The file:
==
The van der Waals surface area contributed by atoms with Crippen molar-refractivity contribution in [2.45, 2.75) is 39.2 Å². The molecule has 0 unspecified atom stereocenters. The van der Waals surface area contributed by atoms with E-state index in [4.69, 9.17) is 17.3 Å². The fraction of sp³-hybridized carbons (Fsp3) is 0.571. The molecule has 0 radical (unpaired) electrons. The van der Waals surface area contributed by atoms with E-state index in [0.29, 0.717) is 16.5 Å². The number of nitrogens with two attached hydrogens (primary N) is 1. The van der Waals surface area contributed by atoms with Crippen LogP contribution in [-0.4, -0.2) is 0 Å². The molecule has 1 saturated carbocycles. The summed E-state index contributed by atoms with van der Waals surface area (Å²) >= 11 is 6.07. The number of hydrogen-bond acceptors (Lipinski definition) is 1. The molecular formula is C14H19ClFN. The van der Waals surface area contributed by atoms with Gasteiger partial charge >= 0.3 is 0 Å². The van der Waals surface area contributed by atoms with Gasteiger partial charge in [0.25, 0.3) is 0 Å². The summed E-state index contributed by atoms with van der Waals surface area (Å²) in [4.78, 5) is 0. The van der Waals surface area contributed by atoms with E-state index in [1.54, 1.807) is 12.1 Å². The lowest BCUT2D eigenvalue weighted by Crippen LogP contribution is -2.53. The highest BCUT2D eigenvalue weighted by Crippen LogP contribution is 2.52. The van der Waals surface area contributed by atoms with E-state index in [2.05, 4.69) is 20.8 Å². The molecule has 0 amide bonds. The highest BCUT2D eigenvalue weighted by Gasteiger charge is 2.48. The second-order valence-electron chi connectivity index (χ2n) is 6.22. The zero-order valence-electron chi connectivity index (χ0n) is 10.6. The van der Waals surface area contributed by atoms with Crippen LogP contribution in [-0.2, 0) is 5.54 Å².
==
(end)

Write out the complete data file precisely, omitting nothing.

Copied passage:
The van der Waals surface area contributed by atoms with Crippen molar-refractivity contribution in [2.45, 2.75) is 39.2 Å². The molecule has 0 unspecified atom stereocenters. The van der Waals surface area contributed by atoms with E-state index in [4.69, 9.17) is 17.3 Å². The fraction of sp³-hybridized carbons (Fsp3) is 0.571. The molecule has 0 radical (unpaired) electrons. The van der Waals surface area contributed by atoms with E-state index in [0.29, 0.717) is 16.5 Å². The number of nitrogens with two attached hydrogens (primary N) is 1. The van der Waals surface area contributed by atoms with Crippen LogP contribution in [-0.4, -0.2) is 0 Å². The molecule has 1 saturated carbocycles. The summed E-state index contributed by atoms with van der Waals surface area (Å²) >= 11 is 6.07. The number of hydrogen-bond acceptors (Lipinski definition) is 1. The molecular formula is C14H19ClFN. The van der Waals surface area contributed by atoms with Gasteiger partial charge >= 0.3 is 0 Å². The van der Waals surface area contributed by atoms with Gasteiger partial charge in [0.25, 0.3) is 0 Å². The summed E-state index contributed by atoms with van der Waals surface area (Å²) in [4.78, 5) is 0. The van der Waals surface area contributed by atoms with E-state index in [1.54, 1.807) is 12.1 Å². The lowest BCUT2D eigenvalue weighted by Crippen LogP contribution is -2.53. The highest BCUT2D eigenvalue weighted by Crippen LogP contribution is 2.52. The van der Waals surface area contributed by atoms with E-state index in [2.05, 4.69) is 20.8 Å². The molecule has 0 amide bonds. The highest BCUT2D eigenvalue weighted by Gasteiger charge is 2.48. The second-order valence-electron chi connectivity index (χ2n) is 6.22. The zero-order valence-electron chi connectivity index (χ0n) is 10.6. The van der Waals surface area contributed by atoms with Crippen LogP contribution in [-0.2, 0) is 5.54 Å².